By Alex Drescher
From the October 2017 Issue
Although roof gardens may seem like a more recent phenomenon in many locations, these building features have actually been in existence since the fourth millennium. While 21st century efforts toward environmental protection and green space cultivation have expanded the use of roof gardens, particularly in urban areas, it is not a new development.
Many terms used for roof gardens: green roofs, vegetated roofs, and living roofs. But what exactly is a roof garden? By definition, it is a contained green space that sits either above, below, or at grade on top of an existing manmade structure.
There is a reason that roof gardens are not a new phenomenon, and that is the plethora of benefits that these provide. These exterior areas help to facilitate stormwater management, increase a building’s amenity space, reduce the urban heat island effect, extend a rooftop’s service life, and reduce required building maintenance.
Easing Stormwater Management
Stormwater management is a significant challenge in many communities. According to the U.S. Environmental Protection Agency, there are 772 communities across the U.S. that operate with combined sewer systems. This means that rainwater runoff, domestic sewage, and industrial wastewater are collected in the same pipes.
While most modern communities have separate pipe systems to collect and divert stormwater and sewage, many older American cities were built with these combined systems. In these locations, during periods of heavy rainfall or snowmelt the water entering the sewer system often exceeds the capacity of local wastewater treatment facilities. When this occurs, these systems overflow and discharge excess wastewater directly into nearby streams, rivers, and other bodies of water. For obvious reasons, this method of stormwater management is less than ideal, and can negatively impact the surrounding environment and community.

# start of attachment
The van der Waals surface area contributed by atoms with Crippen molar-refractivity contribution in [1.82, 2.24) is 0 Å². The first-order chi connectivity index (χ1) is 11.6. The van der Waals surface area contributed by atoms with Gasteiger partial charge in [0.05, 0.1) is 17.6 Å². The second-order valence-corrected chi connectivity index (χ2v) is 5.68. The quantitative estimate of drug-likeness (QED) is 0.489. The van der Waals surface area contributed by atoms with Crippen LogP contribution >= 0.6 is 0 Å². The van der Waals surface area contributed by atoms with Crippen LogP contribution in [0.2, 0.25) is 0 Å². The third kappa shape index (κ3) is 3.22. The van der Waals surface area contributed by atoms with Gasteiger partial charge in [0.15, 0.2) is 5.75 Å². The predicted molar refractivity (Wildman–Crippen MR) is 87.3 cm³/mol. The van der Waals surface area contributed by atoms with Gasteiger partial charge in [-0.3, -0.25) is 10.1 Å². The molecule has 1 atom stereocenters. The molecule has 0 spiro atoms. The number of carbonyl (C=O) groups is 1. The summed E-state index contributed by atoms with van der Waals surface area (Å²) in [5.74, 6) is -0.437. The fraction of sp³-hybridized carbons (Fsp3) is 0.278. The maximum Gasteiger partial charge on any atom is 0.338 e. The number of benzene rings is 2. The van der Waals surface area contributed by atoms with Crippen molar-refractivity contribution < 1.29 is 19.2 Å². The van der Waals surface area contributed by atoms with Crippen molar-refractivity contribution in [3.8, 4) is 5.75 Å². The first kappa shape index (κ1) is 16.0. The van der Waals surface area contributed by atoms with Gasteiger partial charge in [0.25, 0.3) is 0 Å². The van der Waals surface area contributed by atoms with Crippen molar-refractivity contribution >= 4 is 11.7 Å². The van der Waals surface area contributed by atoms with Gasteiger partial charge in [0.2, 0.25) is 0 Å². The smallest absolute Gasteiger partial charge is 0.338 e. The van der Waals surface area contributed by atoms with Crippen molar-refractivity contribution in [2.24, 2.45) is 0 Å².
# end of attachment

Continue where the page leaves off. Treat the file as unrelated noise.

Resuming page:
This is where roof gardens can help to ease stormwater management challenges. With the combined sewer systems described above, stormwater is not “managed” but merely flows through the sewer system, overflowing system capacity. Roof gardens help to prevent this overflow by detaining and retaining the rainwater, thus filtering and reducing stormwater runoff. The deeper the roof garden, the more stormwater retention that is possible; studies have shown that a 4″ extensive sedum roof is able to capture 60-75% of annual rainfall in temperate climates.
For the Rice Fruit Company in Gardners, PA, a roof garden provided a solution for the construction of a new facility. Since 1913, this company has distributed fresh fruit throughout the U.S., and as the largest apple packing facility in the eastern half of the country Rice has a reputation for high standards.
When the company’s owners decided to expand operations and construct a new cold storage facility at its Gardners site, they wanted to make the building environmentally friendly and unobtrusive, so it would blend into the surrounding countryside. A roof garden seemed like the perfect solution.
While the aesthetic of the new facility was important, there was another significant benefit to Rice including a new roof garden. Pennsylvania building codes required that a retaining pond be installed with most commercial building construction in order to manage stormwater runoff and prevent flooding. With the new construction, there would be no space on the property for a retaining pond. By installing a roof garden system, however, Rice was able to meet building code requirements for stormwater management without the additional retaining pond.